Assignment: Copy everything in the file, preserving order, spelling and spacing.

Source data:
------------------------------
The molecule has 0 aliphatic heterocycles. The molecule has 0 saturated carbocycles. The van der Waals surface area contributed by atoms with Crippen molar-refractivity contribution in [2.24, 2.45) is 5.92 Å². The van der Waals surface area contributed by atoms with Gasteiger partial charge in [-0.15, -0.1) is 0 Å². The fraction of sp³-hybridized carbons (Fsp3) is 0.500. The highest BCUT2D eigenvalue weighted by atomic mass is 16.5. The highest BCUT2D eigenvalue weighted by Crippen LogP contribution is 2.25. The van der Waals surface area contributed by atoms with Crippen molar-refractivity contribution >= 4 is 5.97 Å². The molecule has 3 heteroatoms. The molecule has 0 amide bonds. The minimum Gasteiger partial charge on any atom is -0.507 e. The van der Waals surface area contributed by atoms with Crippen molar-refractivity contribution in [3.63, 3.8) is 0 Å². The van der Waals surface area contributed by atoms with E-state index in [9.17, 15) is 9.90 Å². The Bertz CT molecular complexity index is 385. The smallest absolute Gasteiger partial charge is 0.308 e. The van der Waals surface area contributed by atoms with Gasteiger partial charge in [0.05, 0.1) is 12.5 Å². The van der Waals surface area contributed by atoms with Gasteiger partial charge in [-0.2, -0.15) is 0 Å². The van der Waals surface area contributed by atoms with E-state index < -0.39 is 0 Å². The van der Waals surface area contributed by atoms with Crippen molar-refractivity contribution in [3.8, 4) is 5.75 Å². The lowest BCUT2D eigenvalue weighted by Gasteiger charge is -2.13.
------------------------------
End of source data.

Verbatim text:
The molecule has 0 aliphatic heterocycles. The molecule has 0 saturated carbocycles. The van der Waals surface area contributed by atoms with Crippen molar-refractivity contribution in [2.24, 2.45) is 5.92 Å². The van der Waals surface area contributed by atoms with Gasteiger partial charge in [-0.15, -0.1) is 0 Å². The fraction of sp³-hybridized carbons (Fsp3) is 0.500. The highest BCUT2D eigenvalue weighted by atomic mass is 16.5. The highest BCUT2D eigenvalue weighted by Crippen LogP contribution is 2.25. The van der Waals surface area contributed by atoms with Crippen molar-refractivity contribution >= 4 is 5.97 Å². The molecule has 3 heteroatoms. The molecule has 0 amide bonds. The minimum Gasteiger partial charge on any atom is -0.507 e. The van der Waals surface area contributed by atoms with Crippen molar-refractivity contribution in [3.63, 3.8) is 0 Å². The van der Waals surface area contributed by atoms with E-state index in [9.17, 15) is 9.90 Å². The Bertz CT molecular complexity index is 385. The smallest absolute Gasteiger partial charge is 0.308 e. The van der Waals surface area contributed by atoms with Gasteiger partial charge in [0.05, 0.1) is 12.5 Å². The van der Waals surface area contributed by atoms with Gasteiger partial charge in [-0.2, -0.15) is 0 Å². The van der Waals surface area contributed by atoms with E-state index < -0.39 is 0 Å². The van der Waals surface area contributed by atoms with Crippen molar-refractivity contribution in [3.8, 4) is 5.75 Å². The lowest BCUT2D eigenvalue weighted by Gasteiger charge is -2.13.